Tax Evasion

Most criminal tax cases start with civil audits. 


Per Title 26 §7201: Any person who willfully attempts to evade or defeat any tax imposed by this title or the payment thereof shall, in addition to other penalties provided by law, be guilty of a felony and, upon conviction thereof:

  • Shall be imprisoned not more than 5 years
  • Or fined not more than $250,000 for individuals ($500,000 for corporations)
  • Or both, together with the costs of prosecution

Tax Evasion involves some affirmative act to evade or defeat a tax, or payment of tax.  Examples of affirmative acts are deceit, subterfuge, camouflage, concealment, attempts to color or obscure events, or make things seem other than they are.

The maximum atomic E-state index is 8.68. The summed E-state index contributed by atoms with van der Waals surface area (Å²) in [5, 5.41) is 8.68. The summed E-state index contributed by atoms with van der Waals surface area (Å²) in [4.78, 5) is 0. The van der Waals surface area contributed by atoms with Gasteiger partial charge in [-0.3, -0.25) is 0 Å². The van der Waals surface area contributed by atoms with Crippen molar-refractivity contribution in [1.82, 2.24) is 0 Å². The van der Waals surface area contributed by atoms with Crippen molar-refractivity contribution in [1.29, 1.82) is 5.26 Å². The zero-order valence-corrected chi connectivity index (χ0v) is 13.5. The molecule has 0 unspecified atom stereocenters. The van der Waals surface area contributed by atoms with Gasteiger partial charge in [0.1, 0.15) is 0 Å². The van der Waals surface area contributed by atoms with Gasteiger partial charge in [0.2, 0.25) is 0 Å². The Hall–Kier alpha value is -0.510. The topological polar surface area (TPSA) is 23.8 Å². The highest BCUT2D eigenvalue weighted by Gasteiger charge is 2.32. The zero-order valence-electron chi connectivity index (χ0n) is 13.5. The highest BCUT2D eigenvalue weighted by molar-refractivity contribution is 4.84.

Common evasion schemes include:

  • Intentional understatement or omission of income;
  • Claiming fictitious or improper deductions;
  • False allocation of income;
  • Improper claims, credits, or exemptions; and/or
  • Concealment of assets.

The IRS and Department of Justice take extremely aggressive measures where income tax evasion is suspected. If you are being charged or investigated for attempting to defeat or evade your income tax payment or assessment, you could be facing a felony criminal record, tens or hundreds of thousands of dollars in fines, and years in prison. With so much at stake, you need professional support and aggressive legal representation on your side.  


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